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These recycled shipping containers double as intensive care units

CURA, an open-source design, hopes to expand emergency facilities for hospitals treating coronavirus patients.

COVID-19’s rapid spread has strained hospital resources across the globe. Personal protective equipment isn’t being manufactured quickly enough to keep up with demand, and emergency wings are being forced to prioritize high-risk patients while sending milder cases home. While some hospitals are erecting temporary tents to receive more patients, coronavirus is easily transmitted, which means they don’t just need more space but more areas designed for complete isolation.

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In response to this need, Carlo Ratti—the Italian architect, engineer, activist, and inventor—is spearheading a task-force called CURA, an open-source design template that transforms shipping containers into emergency intensive-care unit pods. This blueprint aims to increase the efficiency with which hospitals can treat ill patients and is designed to be produced and transported to hospitals quickly.

[Image: CURApods.org]
The project, which stands for Connected Unit for Respiratory Ailments, was collaboratively designed by more than 100 architects, designers, doctors, consultants, and engineers from around the world. “We really believe in open source, and this holds especially true in emergency conditions when information exchange becomes fundamental,” Ratti says.

One individual pod will fit two patients and be nested in a 20-foot converted shipping container. “Each pod will be exactly like a small hospital room, with the standard equipment that is necessary for ICU and particularly for respiratory infections,” Ratti says. “The key element will be that the room will guarantee a level of biosafety, thanks to bio-containment with negative pressure.” The direction of airflow in these isolation wards is meant to decrease the likelihood that doctors and nurses will contract the virus; a large number of coronavirus cases in Italy have come from medical professionals being cross-infected.

The first pod prototype is currently being built (blueprints should be available to the public in a few days) and is scheduled to be installed in Milan in roughly three weeks. Each ICU bed, outfitted with essential medical equipment, will cost roughly $75,000 to make, bringing each pod’s price tag to at least $150,ooo. (CURA received funding from Italian bank UniCredit to build the first prototype.)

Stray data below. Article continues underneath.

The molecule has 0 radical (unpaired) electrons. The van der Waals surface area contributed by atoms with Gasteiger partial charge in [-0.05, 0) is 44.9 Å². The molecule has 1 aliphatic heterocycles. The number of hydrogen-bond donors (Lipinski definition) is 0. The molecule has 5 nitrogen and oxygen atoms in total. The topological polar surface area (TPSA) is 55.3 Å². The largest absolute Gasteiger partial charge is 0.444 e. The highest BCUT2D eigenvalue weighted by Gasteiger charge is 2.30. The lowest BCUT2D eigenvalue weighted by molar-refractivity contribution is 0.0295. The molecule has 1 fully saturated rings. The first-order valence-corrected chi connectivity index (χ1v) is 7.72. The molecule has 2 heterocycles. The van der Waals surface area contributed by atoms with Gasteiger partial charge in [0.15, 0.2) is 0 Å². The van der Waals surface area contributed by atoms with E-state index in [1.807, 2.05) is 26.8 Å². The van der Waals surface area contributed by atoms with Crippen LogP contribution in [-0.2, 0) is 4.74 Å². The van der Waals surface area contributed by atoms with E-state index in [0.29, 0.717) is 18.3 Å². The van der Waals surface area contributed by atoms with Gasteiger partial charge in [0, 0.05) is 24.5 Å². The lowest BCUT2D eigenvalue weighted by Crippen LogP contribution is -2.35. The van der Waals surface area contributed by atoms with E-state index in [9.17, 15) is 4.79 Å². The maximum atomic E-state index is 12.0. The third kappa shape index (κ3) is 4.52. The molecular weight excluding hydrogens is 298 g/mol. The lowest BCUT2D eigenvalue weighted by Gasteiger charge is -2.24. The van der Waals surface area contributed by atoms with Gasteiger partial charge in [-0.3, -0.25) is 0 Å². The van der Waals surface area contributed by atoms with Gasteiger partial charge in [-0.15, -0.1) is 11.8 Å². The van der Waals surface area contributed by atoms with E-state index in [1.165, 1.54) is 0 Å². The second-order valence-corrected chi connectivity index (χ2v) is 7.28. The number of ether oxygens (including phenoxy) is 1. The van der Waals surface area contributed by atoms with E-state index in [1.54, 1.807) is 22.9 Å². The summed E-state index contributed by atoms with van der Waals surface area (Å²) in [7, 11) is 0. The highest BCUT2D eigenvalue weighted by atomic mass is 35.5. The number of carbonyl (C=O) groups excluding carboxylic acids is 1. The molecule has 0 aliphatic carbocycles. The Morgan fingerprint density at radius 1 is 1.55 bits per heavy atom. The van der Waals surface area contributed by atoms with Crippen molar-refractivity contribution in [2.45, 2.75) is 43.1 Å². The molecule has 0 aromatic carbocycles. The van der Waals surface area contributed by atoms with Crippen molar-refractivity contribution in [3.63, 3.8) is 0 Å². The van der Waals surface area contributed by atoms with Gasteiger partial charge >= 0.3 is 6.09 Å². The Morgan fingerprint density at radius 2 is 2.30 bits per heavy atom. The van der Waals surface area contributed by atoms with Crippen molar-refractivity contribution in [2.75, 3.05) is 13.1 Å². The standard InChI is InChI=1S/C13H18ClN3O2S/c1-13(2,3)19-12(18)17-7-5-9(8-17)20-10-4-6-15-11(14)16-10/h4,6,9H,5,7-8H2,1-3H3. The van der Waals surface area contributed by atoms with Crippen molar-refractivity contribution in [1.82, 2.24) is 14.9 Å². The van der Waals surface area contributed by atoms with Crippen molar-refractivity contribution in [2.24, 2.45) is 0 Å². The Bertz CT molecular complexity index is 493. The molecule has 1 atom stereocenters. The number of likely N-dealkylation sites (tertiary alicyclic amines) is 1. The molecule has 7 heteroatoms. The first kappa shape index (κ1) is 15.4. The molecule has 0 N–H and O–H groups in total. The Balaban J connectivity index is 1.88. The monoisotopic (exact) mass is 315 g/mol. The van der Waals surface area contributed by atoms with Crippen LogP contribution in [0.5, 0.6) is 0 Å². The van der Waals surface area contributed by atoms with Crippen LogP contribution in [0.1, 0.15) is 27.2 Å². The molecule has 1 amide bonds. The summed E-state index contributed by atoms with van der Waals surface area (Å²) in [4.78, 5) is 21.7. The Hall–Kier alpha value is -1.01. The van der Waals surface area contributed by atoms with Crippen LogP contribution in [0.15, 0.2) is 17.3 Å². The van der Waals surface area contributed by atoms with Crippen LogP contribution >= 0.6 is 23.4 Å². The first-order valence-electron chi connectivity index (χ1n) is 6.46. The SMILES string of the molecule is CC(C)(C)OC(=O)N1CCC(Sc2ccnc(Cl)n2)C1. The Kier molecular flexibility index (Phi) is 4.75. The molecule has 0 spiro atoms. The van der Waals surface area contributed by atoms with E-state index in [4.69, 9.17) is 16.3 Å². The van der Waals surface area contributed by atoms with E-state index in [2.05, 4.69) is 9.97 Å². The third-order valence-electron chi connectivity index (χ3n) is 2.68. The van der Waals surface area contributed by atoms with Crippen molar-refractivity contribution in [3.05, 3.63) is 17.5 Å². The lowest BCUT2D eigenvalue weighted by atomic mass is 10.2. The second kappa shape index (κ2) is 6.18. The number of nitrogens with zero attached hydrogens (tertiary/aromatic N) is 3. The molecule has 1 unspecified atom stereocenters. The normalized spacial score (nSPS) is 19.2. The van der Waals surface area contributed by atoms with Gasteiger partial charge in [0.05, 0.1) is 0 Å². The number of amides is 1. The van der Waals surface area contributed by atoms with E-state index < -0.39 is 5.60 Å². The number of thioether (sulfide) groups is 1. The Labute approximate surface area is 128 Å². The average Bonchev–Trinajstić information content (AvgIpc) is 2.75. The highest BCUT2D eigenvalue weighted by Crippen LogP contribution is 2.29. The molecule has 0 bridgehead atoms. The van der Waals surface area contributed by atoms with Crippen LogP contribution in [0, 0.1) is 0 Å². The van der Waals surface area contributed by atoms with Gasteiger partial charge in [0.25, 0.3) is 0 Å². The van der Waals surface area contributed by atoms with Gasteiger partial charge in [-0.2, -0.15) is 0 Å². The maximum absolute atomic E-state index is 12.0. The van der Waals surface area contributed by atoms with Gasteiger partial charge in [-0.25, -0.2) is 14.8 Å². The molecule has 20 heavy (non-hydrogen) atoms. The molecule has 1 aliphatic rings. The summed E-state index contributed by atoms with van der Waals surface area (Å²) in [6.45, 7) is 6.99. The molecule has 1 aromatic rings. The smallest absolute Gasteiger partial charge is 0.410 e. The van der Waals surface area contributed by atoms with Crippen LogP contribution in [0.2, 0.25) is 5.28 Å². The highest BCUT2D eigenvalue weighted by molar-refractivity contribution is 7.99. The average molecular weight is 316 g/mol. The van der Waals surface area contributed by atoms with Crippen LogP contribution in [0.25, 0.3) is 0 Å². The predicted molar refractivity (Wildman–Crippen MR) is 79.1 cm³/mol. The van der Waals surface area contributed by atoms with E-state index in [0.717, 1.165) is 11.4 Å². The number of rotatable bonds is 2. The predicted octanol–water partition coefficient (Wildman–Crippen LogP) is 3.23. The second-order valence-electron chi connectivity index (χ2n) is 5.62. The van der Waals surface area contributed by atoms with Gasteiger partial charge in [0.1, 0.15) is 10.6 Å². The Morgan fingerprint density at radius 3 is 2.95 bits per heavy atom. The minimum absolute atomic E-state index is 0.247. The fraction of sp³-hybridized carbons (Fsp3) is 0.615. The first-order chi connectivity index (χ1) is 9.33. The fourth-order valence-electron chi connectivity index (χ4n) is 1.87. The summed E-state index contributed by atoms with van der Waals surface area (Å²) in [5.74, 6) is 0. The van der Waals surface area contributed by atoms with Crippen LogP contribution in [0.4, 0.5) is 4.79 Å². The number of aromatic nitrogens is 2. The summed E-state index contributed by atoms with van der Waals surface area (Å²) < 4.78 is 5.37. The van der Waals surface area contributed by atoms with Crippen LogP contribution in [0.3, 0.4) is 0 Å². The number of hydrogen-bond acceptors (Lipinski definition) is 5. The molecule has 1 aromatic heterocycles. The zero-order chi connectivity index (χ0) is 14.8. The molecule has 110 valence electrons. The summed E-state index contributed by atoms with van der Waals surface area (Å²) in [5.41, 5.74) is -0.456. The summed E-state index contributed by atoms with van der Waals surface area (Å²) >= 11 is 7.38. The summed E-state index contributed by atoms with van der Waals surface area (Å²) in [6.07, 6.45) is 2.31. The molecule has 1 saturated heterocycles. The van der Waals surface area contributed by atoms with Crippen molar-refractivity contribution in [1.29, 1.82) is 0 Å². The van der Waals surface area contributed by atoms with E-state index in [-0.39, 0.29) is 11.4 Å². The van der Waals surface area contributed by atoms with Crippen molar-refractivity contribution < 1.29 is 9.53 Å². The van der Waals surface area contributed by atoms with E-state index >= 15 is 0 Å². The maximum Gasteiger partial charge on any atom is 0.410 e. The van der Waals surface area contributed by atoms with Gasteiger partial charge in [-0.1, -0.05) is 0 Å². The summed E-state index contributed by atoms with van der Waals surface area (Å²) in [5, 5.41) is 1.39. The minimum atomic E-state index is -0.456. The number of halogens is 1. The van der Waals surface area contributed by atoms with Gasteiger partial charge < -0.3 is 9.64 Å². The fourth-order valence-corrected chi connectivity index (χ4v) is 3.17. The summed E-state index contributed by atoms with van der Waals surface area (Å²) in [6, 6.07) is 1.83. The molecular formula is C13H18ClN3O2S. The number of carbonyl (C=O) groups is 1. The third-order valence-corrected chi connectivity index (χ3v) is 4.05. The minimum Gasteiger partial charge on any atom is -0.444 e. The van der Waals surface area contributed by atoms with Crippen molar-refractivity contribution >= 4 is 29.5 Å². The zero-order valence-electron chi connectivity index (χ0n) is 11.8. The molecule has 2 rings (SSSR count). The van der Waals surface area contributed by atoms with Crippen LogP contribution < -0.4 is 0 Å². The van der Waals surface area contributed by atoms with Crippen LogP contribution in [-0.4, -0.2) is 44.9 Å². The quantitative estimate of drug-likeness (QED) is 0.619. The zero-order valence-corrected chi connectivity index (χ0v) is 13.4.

[Image: CURApods.org]
“The virus is spreading so rapidly, and its behavior is often so hard to predict, that a design solution should be not just flexible and agile and inexpensive but also able to provide medical professionals with safe working conditions,” Ratti says. The CURA units, which are easily deployed to any location, can be installed quickly—much like preexisting hospital tents. One challenge with the current crisis is that the designers were spread out over four continents and largely under shelter in place orders. They were forced to conduct project meetings over Skype or Zoom, which “are great tools to discuss, but not always ideal when it comes to co-designing something,” says Ratti.
[Image: CURApods.org]
While each pod can exist as its own island, the CURA system has the potential to expand. Ratti and his collaborators are working on a design for an inflatable structure that can attach to the pods and create a corridor that connects multiple modules. “Some pods can be placed in proximity to a hospital to expand the ICU capacity, while others could be used to create self-standing field hospitals of varying sizes,” Ratti says.By recycling existing shipping containers, the CURA system is more efficient than starting from scratch. “When you build a field hospital and then you have to dismantle it after a few months, that can come with a high cost in terms of sustainability,” Ratti says. “In the case of CURA, we can easily move the pods, making the entire process easier and quicker.” Since the spread of the virus is hard to predict, the CURA team is expecting to reuse the structures several times over the coming months, shipping them wherever they’re needed most. The demand is certainly there: In less than 48 hours after launching CURA, Ratti says he received a huge number of requests to collaborate from designers all over the world.
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